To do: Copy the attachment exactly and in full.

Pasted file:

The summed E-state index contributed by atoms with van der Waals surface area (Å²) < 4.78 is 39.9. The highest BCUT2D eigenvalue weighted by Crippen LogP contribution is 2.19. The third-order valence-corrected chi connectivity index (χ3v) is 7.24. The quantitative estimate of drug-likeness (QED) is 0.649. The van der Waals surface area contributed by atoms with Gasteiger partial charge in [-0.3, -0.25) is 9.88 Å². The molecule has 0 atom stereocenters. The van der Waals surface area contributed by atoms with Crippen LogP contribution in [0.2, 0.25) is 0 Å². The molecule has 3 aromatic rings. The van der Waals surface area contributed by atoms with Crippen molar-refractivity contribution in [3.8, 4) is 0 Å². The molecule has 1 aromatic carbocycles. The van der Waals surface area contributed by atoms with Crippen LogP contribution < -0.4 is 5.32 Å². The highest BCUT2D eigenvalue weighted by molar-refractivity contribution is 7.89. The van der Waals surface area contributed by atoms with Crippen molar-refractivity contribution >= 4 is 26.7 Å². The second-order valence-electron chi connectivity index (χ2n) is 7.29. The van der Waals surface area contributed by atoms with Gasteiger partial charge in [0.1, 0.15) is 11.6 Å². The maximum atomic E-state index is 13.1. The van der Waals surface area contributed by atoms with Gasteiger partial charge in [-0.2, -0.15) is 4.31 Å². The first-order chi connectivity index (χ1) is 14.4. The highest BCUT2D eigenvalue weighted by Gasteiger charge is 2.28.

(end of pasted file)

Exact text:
The summed E-state index contributed by atoms with van der Waals surface area (Å²) < 4.78 is 39.9. The highest BCUT2D eigenvalue weighted by Crippen LogP contribution is 2.19. The third-order valence-corrected chi connectivity index (χ3v) is 7.24. The quantitative estimate of drug-likeness (QED) is 0.649. The van der Waals surface area contributed by atoms with Gasteiger partial charge in [-0.3, -0.25) is 9.88 Å². The molecule has 0 atom stereocenters. The van der Waals surface area contributed by atoms with Crippen LogP contribution in [0.2, 0.25) is 0 Å². The molecule has 3 aromatic rings. The van der Waals surface area contributed by atoms with Crippen molar-refractivity contribution in [3.8, 4) is 0 Å². The molecule has 1 aromatic carbocycles. The van der Waals surface area contributed by atoms with Crippen LogP contribution < -0.4 is 5.32 Å². The highest BCUT2D eigenvalue weighted by molar-refractivity contribution is 7.89. The van der Waals surface area contributed by atoms with Crippen molar-refractivity contribution >= 4 is 26.7 Å². The second-order valence-electron chi connectivity index (χ2n) is 7.29. The van der Waals surface area contributed by atoms with Gasteiger partial charge in [0.1, 0.15) is 11.6 Å². The maximum atomic E-state index is 13.1. The van der Waals surface area contributed by atoms with Gasteiger partial charge in [-0.2, -0.15) is 4.31 Å². The first-order chi connectivity index (χ1) is 14.4. The highest BCUT2D eigenvalue weighted by Gasteiger charge is 2.28.